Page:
Bush tucker, also called bush food, is food native to Australia. Aboriginal Australians have used indigenous plants for food and medicine for millennia. In this two-hour work shop, you will experience the diversity of Australian Aboriginal culture and food.
- Cultural significance of bush tucker
- Identify bush tucker species
- Edible and medicinal uses, of a range of species
- Bush tucker taste testing eg;
- Detailed notes on each bush tucker species
- Bush tucker recipes
- FREE Plants to take home
See many of the Illawarra bush tucker plants being grown here at Silk Farm in Mt Kembla.
See Our Top Bush Tuckers
- Finger Lime – Many of our friends hunger for this fruit. It performs well on the edge of a forest where it can get a little direct sunlight to form fruits.
- Macadamia – the visiting children have learnt when they are ready to eat. They have a devoted smashing station made with two rocks. They look for slight blemishes on the shells. The pattern is mottled like a leopard skin. This develops when the fruit has fallen away and the nut has matured.
- Native Raspberry – we select to grow the less seedy fruits. They deliciously tart and fruit nearly all year around but most importantly they are fruit over winter.
- Dianella – Wollongong Uni Innovation Campus has the best we have ever tasted. And hardly anyone knows to eat them. These look stunning and taste great.
- Walking-Stick Palm – small but delightful and easy to pick.
- Anniseed Myrtle – Fantastic leaves for herb tea.
- Sandpaper Fig (the skin is tough like a kiwifruit and the flesh is sweet). This grows to be a huge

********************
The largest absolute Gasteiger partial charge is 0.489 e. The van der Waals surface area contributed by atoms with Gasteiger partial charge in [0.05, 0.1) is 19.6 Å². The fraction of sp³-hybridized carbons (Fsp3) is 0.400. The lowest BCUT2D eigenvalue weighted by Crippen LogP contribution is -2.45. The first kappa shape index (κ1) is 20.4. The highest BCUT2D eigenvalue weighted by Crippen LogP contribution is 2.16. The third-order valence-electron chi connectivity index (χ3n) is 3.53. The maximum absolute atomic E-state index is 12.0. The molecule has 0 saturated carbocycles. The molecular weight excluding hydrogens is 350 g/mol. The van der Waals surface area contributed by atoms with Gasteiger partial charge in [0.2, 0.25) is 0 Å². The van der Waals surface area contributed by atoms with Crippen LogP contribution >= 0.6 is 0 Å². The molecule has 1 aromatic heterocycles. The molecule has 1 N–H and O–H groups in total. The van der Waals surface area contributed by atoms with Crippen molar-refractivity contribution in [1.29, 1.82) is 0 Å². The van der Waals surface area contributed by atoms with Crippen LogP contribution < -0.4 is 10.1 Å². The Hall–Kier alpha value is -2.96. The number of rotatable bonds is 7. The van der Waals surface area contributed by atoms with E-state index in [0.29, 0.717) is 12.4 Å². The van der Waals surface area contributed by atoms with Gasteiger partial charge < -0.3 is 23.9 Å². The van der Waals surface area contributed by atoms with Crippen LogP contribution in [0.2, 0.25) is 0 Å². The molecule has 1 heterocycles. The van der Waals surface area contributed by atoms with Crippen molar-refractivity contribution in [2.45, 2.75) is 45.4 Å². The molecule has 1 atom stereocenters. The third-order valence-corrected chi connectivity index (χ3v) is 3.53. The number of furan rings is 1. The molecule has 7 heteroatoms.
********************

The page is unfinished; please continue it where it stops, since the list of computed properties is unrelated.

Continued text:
tree – so make sure it is not going to block the sun coming to your home or over your neighbours t also helps to hold the bank of a local creeks or an area too steep for other uses. Why mow an area when something like a giant local will happily grow there.
- Native Rosella – the flowers are like a soft lettuce. This is a short-lived delicate shrub. Shrubs and understorey plants that are edible are hard to find in a permaculture system – so this is a must in our food jungle.
- Davidson Plum – strong bitter flavour, spectacular plant, erect and ferny with fine pastel pink flowers. It is also an understorey plant until it reaches maturity. The fruits fall when they are ready so keep a layer of soft mulch underneath to pillow their fall.
- Sea grape – small fleshy fruits. Commonly grown in large areas like a steep bank.
- Native Orange – the skin is tart but the flesh is perfumed and sweet. There is variation in the fruits on the single tree. This plant deserves to be cultivated and developed.
- Lilly Pilly – The best Lilly Pilly my family has tasted are ones that were growing in the carpark of MacArthur Square Shopping Centre. It grows happily here too. Search for varieties with big purple fruits
- Lemon Myrtle – good for herb tea and as a perfume. We were very happy for years with this Myrtle until we discover the Anniseed Myrtle. (Just personal taste).
- Blueberry Ash – These fruits look pretty but a bit skinny in comparison with Dianella. A bonus is it fruits late in summer when other plants are having a rest.
- Mountain Pepper – delightfully peppery leaves, loves growing here in part shade.
- Native citrus
- Pigface for flowers and edible stems
- Native Leeks
- Kangaroo Grass
- Native Clumping Bamboo – we have successfully overwintered our first native bamboos from far north queensland and hope to support this crop in the solar traps of our food forest.
Discounts apply for Permaculture Visions Hybrid Students. For Hybrid Permaculture Design Course and our upcoming Certificate III Skills Set for teachers of Permaculture.
Participants in this session can count toward your homework for one topic such as ‘forests’ or ‘Cultivated Ecology’ or ‘Wildlife Management’ in the Permaculture Design Course. See here all the topics in a Permaculture Design Course.